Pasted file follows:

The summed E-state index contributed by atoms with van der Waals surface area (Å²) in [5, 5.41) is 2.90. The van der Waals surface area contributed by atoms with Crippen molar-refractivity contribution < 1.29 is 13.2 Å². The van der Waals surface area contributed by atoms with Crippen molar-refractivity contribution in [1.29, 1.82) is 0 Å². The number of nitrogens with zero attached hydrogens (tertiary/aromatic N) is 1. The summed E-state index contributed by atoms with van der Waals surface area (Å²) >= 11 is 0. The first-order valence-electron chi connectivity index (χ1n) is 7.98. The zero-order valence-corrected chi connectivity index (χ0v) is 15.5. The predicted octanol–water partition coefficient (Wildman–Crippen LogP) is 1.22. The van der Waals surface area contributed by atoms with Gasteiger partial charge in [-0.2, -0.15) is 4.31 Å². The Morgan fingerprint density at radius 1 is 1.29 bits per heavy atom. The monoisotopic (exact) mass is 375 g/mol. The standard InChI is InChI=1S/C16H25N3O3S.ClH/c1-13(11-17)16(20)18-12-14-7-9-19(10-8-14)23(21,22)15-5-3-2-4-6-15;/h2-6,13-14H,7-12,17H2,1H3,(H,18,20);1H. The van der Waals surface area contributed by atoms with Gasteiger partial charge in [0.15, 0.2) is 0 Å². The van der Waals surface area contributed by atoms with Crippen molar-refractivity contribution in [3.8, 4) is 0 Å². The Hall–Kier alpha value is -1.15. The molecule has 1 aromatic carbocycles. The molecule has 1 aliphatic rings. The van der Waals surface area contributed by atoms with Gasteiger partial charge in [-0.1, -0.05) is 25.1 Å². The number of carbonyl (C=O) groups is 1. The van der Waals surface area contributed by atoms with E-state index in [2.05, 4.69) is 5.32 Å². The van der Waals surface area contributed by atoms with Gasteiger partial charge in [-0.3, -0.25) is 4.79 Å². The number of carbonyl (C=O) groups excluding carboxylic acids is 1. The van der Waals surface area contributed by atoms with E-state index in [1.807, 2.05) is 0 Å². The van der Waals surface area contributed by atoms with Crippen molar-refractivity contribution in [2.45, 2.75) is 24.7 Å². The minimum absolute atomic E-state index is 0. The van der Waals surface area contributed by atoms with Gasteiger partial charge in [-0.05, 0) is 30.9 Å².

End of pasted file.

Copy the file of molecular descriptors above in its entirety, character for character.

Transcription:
The summed E-state index contributed by atoms with van der Waals surface area (Å²) in [5, 5.41) is 2.90. The van der Waals surface area contributed by atoms with Crippen molar-refractivity contribution < 1.29 is 13.2 Å². The van der Waals surface area contributed by atoms with Crippen molar-refractivity contribution in [1.29, 1.82) is 0 Å². The number of nitrogens with zero attached hydrogens (tertiary/aromatic N) is 1. The summed E-state index contributed by atoms with van der Waals surface area (Å²) >= 11 is 0. The first-order valence-electron chi connectivity index (χ1n) is 7.98. The zero-order valence-corrected chi connectivity index (χ0v) is 15.5. The predicted octanol–water partition coefficient (Wildman–Crippen LogP) is 1.22. The van der Waals surface area contributed by atoms with Gasteiger partial charge in [-0.2, -0.15) is 4.31 Å². The Morgan fingerprint density at radius 1 is 1.29 bits per heavy atom. The monoisotopic (exact) mass is 375 g/mol. The standard InChI is InChI=1S/C16H25N3O3S.ClH/c1-13(11-17)16(20)18-12-14-7-9-19(10-8-14)23(21,22)15-5-3-2-4-6-15;/h2-6,13-14H,7-12,17H2,1H3,(H,18,20);1H. The van der Waals surface area contributed by atoms with Gasteiger partial charge in [0.15, 0.2) is 0 Å². The van der Waals surface area contributed by atoms with Crippen molar-refractivity contribution in [3.8, 4) is 0 Å². The Hall–Kier alpha value is -1.15. The molecule has 1 aromatic carbocycles. The molecule has 1 aliphatic rings. The van der Waals surface area contributed by atoms with Gasteiger partial charge in [-0.1, -0.05) is 25.1 Å². The number of carbonyl (C=O) groups is 1. The van der Waals surface area contributed by atoms with E-state index in [2.05, 4.69) is 5.32 Å². The van der Waals surface area contributed by atoms with Gasteiger partial charge in [-0.3, -0.25) is 4.79 Å². The number of carbonyl (C=O) groups excluding carboxylic acids is 1. The van der Waals surface area contributed by atoms with E-state index in [1.807, 2.05) is 0 Å². The van der Waals surface area contributed by atoms with Crippen molar-refractivity contribution in [2.45, 2.75) is 24.7 Å². The minimum absolute atomic E-state index is 0. The van der Waals surface area contributed by atoms with Gasteiger partial charge in [-0.05, 0) is 30.9 Å².